The reason that this is definite is owing to basic conservation principles. Solar energy is retained by the atmosphere because it is more opaque at infrared wavelengths than at optical wavelengths. The Earth would be much colder if it did not have an atmosphere. The lunar surface (on average) is colder than the Earth's surface. The Moon (on average) is the same distance from the Sun as the Earth. The difference in temperature is mainly owing the the greenhouse effect provided by the Earth's atmosphere. Changing the composition of the atmosphere as we have changes the infrared opacity, increasing it, and thus boosts the greenhouse effect. There can't really be reasonable doubt about this.

    The increase in the CO2 concentration in the atmosphere is something we did. The Earth IS warmer than it would be otherwise. It is possible that the "otherwise" temperature would also be higher for other reasons, but for a part of the temperature increase, we are responsible.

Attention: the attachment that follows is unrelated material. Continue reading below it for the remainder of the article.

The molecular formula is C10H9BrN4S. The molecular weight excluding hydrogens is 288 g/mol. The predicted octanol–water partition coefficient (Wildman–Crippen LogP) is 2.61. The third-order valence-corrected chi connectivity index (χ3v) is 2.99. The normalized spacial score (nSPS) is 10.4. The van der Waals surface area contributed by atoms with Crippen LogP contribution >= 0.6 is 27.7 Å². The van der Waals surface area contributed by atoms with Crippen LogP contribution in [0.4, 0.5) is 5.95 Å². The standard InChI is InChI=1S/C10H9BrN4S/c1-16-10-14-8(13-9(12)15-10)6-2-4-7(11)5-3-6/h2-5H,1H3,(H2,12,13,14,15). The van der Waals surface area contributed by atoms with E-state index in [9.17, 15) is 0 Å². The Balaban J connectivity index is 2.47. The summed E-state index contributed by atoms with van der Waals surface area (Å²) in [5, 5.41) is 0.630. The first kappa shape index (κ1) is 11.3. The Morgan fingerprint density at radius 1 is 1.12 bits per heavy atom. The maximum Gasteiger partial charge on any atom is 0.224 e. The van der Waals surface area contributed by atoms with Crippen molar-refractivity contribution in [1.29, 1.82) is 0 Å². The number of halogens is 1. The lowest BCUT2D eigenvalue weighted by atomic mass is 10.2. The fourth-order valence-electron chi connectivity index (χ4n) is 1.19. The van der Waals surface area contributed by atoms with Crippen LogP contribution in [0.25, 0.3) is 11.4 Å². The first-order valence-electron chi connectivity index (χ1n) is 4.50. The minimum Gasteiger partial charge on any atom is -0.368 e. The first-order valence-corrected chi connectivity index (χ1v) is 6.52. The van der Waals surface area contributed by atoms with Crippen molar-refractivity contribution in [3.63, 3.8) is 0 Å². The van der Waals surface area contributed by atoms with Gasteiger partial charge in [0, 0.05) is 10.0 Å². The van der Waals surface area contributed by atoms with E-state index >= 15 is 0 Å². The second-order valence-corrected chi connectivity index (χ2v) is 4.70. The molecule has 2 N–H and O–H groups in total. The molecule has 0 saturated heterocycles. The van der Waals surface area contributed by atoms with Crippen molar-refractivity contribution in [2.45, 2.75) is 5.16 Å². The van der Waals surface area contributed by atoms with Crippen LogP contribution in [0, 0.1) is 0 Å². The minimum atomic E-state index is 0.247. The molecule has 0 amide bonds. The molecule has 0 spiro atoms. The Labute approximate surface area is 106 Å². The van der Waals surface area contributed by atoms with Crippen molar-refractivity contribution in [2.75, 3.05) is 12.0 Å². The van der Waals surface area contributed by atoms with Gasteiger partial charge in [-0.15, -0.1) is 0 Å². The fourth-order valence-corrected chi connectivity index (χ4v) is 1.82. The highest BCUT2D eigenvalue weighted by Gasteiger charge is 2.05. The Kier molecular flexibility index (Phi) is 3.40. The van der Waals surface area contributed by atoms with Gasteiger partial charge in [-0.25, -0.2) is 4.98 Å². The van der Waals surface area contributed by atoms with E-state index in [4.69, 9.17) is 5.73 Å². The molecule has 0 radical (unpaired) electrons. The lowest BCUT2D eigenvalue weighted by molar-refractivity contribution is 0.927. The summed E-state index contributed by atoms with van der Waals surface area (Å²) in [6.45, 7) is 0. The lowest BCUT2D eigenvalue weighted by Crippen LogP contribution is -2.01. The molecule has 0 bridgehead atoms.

I don't think this is anything to feel egotistical about. We're the dominant megafauna. Buffalo remade the plains. It's not so suprising that we're remaking the Earth. We're just not being smart about how we're doing it. I think there is a better way. Take a look at the video on http://www.jointhesolution.com/mdsolar [jointhesolution.com] and see what you think.

Every successful person has had failures but repeated failure is no guarantee of eventual success.

Working...